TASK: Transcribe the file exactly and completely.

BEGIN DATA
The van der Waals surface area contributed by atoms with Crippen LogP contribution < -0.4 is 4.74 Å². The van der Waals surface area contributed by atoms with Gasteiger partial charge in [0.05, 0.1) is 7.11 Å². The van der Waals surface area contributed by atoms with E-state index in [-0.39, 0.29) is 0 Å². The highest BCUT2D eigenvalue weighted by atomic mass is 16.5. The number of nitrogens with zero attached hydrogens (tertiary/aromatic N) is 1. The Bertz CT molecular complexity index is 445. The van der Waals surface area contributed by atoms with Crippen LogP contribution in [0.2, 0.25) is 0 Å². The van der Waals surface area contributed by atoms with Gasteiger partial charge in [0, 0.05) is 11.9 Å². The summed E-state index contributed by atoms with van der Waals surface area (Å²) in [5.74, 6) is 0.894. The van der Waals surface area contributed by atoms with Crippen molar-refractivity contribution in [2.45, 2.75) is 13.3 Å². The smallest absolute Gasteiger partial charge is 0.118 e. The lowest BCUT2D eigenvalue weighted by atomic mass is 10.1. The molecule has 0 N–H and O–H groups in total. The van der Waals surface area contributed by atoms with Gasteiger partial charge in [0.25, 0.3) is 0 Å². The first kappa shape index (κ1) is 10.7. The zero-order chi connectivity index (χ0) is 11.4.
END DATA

The van der Waals surface area contributed by atoms with Crippen LogP contribution < -0.4 is 4.74 Å². The van der Waals surface area contributed by atoms with Gasteiger partial charge in [0.05, 0.1) is 7.11 Å². The van der Waals surface area contributed by atoms with E-state index in [-0.39, 0.29) is 0 Å². The highest BCUT2D eigenvalue weighted by atomic mass is 16.5. The number of nitrogens with zero attached hydrogens (tertiary/aromatic N) is 1. The Bertz CT molecular complexity index is 445. The van der Waals surface area contributed by atoms with Crippen LogP contribution in [0.2, 0.25) is 0 Å². The van der Waals surface area contributed by atoms with Gasteiger partial charge in [0, 0.05) is 11.9 Å². The summed E-state index contributed by atoms with van der Waals surface area (Å²) in [5.74, 6) is 0.894. The van der Waals surface area contributed by atoms with Crippen molar-refractivity contribution in [2.45, 2.75) is 13.3 Å². The smallest absolute Gasteiger partial charge is 0.118 e. The lowest BCUT2D eigenvalue weighted by atomic mass is 10.1. The molecule has 0 N–H and O–H groups in total. The van der Waals surface area contributed by atoms with Gasteiger partial charge in [0.25, 0.3) is 0 Å². The first kappa shape index (κ1) is 10.7. The zero-order chi connectivity index (χ0) is 11.4.